Exploring the marginalization of users of obsolete devices regarding the Swedish public services digitalization.
Interaction design MA, Malmö Unversity, Sweden
My research focuses on two main questions:
How might we enable owners of non-smart phones to have access to public services that have been digitalized?
How might we design public services’ infrastructures in a way that challenges the obsoletion processes of technological devices?
The research is based upon a critical analysis of the term ‘obsolescence’, which tackles the general understanding of why something well working can become dysfunctional in a given context. I argue also for the processes of exclusion that obsolescence induces by acknowledging the ones who use obsolete technologies and who tend to be put aside in the development of technological progress, as if they were not existing or as if it was their responsibility to make efforts to catch up with the recent innovations.
This work is based on the study of the digitalization of public services in Sweden, with specific attention to public transportation (Skånetrafiken) and to the electronic identification technology (Mobile BankID) which enables access to various essential public services. I present the exploration of these services through the lens of obsolescence and encounter with users of obsolete devices. This leads to the design of two prototypes that propose ways of integrating obsolete devices’ users in the existing digitalized Swedish infrastructures, followed by their analysis.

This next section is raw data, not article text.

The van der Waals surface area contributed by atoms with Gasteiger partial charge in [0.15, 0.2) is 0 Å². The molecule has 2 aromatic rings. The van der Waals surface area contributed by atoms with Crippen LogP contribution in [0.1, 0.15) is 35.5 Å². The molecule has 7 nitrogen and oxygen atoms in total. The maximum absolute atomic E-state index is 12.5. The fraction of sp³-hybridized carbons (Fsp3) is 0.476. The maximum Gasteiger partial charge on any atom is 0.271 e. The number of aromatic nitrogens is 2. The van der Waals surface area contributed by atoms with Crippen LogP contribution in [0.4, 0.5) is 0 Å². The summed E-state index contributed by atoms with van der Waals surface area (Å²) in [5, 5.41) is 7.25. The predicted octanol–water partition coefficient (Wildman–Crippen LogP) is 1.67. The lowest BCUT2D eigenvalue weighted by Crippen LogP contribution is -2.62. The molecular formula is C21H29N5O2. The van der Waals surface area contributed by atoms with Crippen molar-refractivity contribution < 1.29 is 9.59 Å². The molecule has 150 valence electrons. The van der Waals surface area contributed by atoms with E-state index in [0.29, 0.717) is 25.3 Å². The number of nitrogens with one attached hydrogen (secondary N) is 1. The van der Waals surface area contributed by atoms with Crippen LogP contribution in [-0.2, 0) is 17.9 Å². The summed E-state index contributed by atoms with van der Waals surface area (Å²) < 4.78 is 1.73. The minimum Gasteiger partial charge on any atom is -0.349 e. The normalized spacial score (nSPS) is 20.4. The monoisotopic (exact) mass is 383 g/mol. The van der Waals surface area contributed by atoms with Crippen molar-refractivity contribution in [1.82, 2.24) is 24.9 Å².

The designs seek to take a critical stand on technological progress as it is understood in the technology industry and propose ways of reimagining the digitalization of public services while taking into account the obsoletion processes they foster.
This work reflects on the responsibility of the interaction design field to foster obsolescence especially when designing services that will be essential for a wide part of the population.
Flip phone given to a participant for a one week probe experiment.
Photo-documentation and observation during the probe experiment. Here: a friend of the participant trying to "transfer" a picture taken with the flip-phone on his smart-phone.
Prototype of a phonebook enabling a more fluid encounter whith the Swedish public healthcare for people who don't own a smartphone.
If you have 20 minutes of spare time and would enjoy watching someone wriggling in front of their computer camera with an horrible sound quality one hour before their final presentation of their Master's thesis, you've come to the right place. This video is a rehearsal of the presentation of my thesis for completing my Interaction Design master at Malmö University.
In the mean time, you can have a look at two sketches that I have done as some of the results from my 2 months research.